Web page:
When it comes to fashion, Detroit is a city that knows how to make a statement. A hot spot for the latest styles, it’s also become a hub for natural hair enthusiasts who embrace their locks in all shapes and sizes. But despite the embrace of natural hair, discrimination still persists.
That’s why a coalition of state lawmakers have come together to introduce the Crown Act and Sara Anthony is leading the charge. The Crown Act (Create Respectful and Open World for Natural Hair) works to ensure protection against discrimination of hair texture and protective styles, such as braids and twists, in the workplace and public schools. In the last few years, this legislation has been introduced multiple times in Michigan, but with no action from the legislature, only parts of Michigan like Detroit and Oakland County have adopted the Crown Act.
Michigan is one of 30 states that have protections against hair discrimination on the books. Anthony’s proposed legislation for Michigan would protect all individuals from discrimination based on their hair styles, including locks, afros, braids, and twists. By protecting individuals from discrimination, this act would help close the gap in educational, career, and economic opportunities for many minorities. In the fight against hair discrimination, Anthony has seen cases of discrimination like one biracial girl in 2019 who had her hair cut by a teacher and there were also multiple children who were denied access to healthcare, educational opportunities, and other services because of their hair.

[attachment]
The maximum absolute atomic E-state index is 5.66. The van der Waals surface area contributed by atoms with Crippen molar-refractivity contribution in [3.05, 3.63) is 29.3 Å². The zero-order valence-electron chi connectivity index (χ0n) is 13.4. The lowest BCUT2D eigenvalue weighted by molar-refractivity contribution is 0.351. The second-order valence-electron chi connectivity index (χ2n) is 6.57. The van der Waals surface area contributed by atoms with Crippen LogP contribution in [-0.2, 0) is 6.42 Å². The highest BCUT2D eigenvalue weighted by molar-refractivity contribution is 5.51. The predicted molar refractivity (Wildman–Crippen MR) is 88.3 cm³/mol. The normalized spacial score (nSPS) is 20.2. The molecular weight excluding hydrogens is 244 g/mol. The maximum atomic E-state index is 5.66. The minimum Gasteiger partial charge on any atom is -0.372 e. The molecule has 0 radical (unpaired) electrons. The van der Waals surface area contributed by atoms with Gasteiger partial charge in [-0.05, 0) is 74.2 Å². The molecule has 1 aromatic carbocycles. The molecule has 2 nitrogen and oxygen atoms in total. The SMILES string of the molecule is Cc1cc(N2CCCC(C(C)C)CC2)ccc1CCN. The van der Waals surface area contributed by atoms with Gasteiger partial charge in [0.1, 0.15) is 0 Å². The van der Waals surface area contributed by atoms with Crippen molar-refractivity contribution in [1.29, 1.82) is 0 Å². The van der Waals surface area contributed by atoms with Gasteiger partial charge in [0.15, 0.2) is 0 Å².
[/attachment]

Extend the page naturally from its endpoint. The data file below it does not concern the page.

The time is now for Michigan to get on board and protect its citizens from the backlash they face when expressing themselves through natural hair. As one stylist puts it “You discriminate me because I how I wear my hair and you don’t know me at all.” Over 20 states have already passed the Crown Act and with a democratic majority that listens to the will of the people, hopefully Michigan can be the 21st.
Anthony hopes to see this legislation passed into law before the end of the year. She believes that if we are able to pass legislation to protect people from discrimination for the style of their hair, we will be able to create a more inclusive society where everyone can wear their hair as they see fit without fear of judgement or punishment.
At the end of the day, natural hair should be embraced and respected. It can be beneficial in many ways, from being processed and permed and pressed and broken down, to having it growing naturally strong and healthy. Let’s make sure that everyone in Michigan, no matter how they choose to style their hair, is protected and free to express themselves without fear of discrimination.
As always, be sure to subscribe to our newsletter for regular updates on all things Detroit and more.